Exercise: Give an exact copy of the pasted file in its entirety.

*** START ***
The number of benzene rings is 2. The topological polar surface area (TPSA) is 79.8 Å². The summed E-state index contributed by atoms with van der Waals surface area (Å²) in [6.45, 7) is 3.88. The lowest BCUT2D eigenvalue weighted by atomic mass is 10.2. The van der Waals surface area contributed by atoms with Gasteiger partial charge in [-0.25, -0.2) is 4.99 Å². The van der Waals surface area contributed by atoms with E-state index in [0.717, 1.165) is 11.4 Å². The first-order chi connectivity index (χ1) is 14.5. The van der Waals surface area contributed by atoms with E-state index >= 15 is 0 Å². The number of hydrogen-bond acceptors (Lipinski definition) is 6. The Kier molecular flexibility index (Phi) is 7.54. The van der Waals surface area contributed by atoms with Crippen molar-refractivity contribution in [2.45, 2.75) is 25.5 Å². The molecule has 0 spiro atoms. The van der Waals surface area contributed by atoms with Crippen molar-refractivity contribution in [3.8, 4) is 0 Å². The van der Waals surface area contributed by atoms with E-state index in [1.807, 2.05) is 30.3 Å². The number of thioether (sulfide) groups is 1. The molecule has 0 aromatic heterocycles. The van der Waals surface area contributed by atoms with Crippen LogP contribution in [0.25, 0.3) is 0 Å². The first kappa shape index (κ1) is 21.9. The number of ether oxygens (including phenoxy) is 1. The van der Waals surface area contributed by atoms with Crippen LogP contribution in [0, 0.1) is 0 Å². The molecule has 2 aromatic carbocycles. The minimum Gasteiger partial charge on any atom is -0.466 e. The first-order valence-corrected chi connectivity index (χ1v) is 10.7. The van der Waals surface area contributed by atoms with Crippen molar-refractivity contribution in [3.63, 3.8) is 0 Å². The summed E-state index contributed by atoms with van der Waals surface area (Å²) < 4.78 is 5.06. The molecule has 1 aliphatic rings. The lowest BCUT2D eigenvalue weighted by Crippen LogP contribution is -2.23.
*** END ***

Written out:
The number of benzene rings is 2. The topological polar surface area (TPSA) is 79.8 Å². The summed E-state index contributed by atoms with van der Waals surface area (Å²) in [6.45, 7) is 3.88. The lowest BCUT2D eigenvalue weighted by atomic mass is 10.2. The van der Waals surface area contributed by atoms with Gasteiger partial charge in [-0.25, -0.2) is 4.99 Å². The van der Waals surface area contributed by atoms with E-state index in [0.717, 1.165) is 11.4 Å². The first-order chi connectivity index (χ1) is 14.5. The van der Waals surface area contributed by atoms with E-state index >= 15 is 0 Å². The number of hydrogen-bond acceptors (Lipinski definition) is 6. The Kier molecular flexibility index (Phi) is 7.54. The van der Waals surface area contributed by atoms with Crippen molar-refractivity contribution in [2.45, 2.75) is 25.5 Å². The molecule has 0 spiro atoms. The van der Waals surface area contributed by atoms with Crippen molar-refractivity contribution in [3.8, 4) is 0 Å². The van der Waals surface area contributed by atoms with E-state index in [1.807, 2.05) is 30.3 Å². The number of thioether (sulfide) groups is 1. The molecule has 0 aromatic heterocycles. The van der Waals surface area contributed by atoms with Crippen LogP contribution in [0.25, 0.3) is 0 Å². The first kappa shape index (κ1) is 21.9. The number of ether oxygens (including phenoxy) is 1. The van der Waals surface area contributed by atoms with Crippen LogP contribution in [0, 0.1) is 0 Å². The molecule has 2 aromatic carbocycles. The minimum Gasteiger partial charge on any atom is -0.466 e. The first-order valence-corrected chi connectivity index (χ1v) is 10.7. The van der Waals surface area contributed by atoms with Crippen molar-refractivity contribution in [3.63, 3.8) is 0 Å². The summed E-state index contributed by atoms with van der Waals surface area (Å²) < 4.78 is 5.06. The molecule has 1 aliphatic rings. The lowest BCUT2D eigenvalue weighted by Crippen LogP contribution is -2.23.